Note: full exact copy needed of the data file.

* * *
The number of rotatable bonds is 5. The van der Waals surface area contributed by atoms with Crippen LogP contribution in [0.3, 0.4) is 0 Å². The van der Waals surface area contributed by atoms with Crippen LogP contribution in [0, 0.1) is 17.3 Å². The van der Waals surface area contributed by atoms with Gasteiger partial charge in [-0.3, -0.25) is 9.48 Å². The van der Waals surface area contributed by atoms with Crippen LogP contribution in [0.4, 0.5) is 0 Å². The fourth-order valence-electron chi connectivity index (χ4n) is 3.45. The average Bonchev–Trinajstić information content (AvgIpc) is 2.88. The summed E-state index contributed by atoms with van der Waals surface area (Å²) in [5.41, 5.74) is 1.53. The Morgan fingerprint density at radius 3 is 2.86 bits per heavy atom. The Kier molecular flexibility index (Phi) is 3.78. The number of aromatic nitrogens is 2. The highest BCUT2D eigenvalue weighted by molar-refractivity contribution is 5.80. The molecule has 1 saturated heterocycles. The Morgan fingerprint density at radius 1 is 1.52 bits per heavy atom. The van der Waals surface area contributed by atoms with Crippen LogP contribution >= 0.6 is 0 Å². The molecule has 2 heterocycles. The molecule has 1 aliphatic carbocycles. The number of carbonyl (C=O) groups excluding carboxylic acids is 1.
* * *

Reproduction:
The number of rotatable bonds is 5. The van der Waals surface area contributed by atoms with Crippen LogP contribution in [0.3, 0.4) is 0 Å². The van der Waals surface area contributed by atoms with Crippen LogP contribution in [0, 0.1) is 17.3 Å². The van der Waals surface area contributed by atoms with Gasteiger partial charge in [-0.3, -0.25) is 9.48 Å². The van der Waals surface area contributed by atoms with Crippen LogP contribution in [0.4, 0.5) is 0 Å². The fourth-order valence-electron chi connectivity index (χ4n) is 3.45. The average Bonchev–Trinajstić information content (AvgIpc) is 2.88. The summed E-state index contributed by atoms with van der Waals surface area (Å²) in [5.41, 5.74) is 1.53. The Morgan fingerprint density at radius 3 is 2.86 bits per heavy atom. The Kier molecular flexibility index (Phi) is 3.78. The number of aromatic nitrogens is 2. The highest BCUT2D eigenvalue weighted by molar-refractivity contribution is 5.80. The molecule has 1 saturated heterocycles. The Morgan fingerprint density at radius 1 is 1.52 bits per heavy atom. The van der Waals surface area contributed by atoms with Crippen LogP contribution >= 0.6 is 0 Å². The molecule has 2 heterocycles. The molecule has 1 aliphatic carbocycles. The number of carbonyl (C=O) groups excluding carboxylic acids is 1.